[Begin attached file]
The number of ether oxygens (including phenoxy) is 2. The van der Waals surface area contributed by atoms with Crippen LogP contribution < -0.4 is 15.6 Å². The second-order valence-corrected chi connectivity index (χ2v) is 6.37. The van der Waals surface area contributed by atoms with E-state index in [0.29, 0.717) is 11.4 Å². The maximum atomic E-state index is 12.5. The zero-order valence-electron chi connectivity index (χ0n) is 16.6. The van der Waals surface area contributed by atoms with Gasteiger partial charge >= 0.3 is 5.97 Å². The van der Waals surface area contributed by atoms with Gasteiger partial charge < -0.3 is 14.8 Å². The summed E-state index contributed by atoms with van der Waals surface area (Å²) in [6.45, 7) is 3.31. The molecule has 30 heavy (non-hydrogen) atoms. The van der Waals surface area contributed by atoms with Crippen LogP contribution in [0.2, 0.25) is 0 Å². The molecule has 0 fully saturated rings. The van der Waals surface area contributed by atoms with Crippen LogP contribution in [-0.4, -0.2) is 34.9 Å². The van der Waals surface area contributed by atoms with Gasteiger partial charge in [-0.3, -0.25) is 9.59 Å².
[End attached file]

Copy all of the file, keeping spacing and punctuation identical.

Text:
The number of ether oxygens (including phenoxy) is 2. The van der Waals surface area contributed by atoms with Crippen LogP contribution < -0.4 is 15.6 Å². The second-order valence-corrected chi connectivity index (χ2v) is 6.37. The van der Waals surface area contributed by atoms with E-state index in [0.29, 0.717) is 11.4 Å². The maximum atomic E-state index is 12.5. The zero-order valence-electron chi connectivity index (χ0n) is 16.6. The van der Waals surface area contributed by atoms with Gasteiger partial charge >= 0.3 is 5.97 Å². The van der Waals surface area contributed by atoms with Gasteiger partial charge < -0.3 is 14.8 Å². The summed E-state index contributed by atoms with van der Waals surface area (Å²) in [6.45, 7) is 3.31. The molecule has 30 heavy (non-hydrogen) atoms. The van der Waals surface area contributed by atoms with Crippen LogP contribution in [0.2, 0.25) is 0 Å². The molecule has 0 fully saturated rings. The van der Waals surface area contributed by atoms with Crippen LogP contribution in [-0.4, -0.2) is 34.9 Å². The van der Waals surface area contributed by atoms with Gasteiger partial charge in [-0.3, -0.25) is 9.59 Å².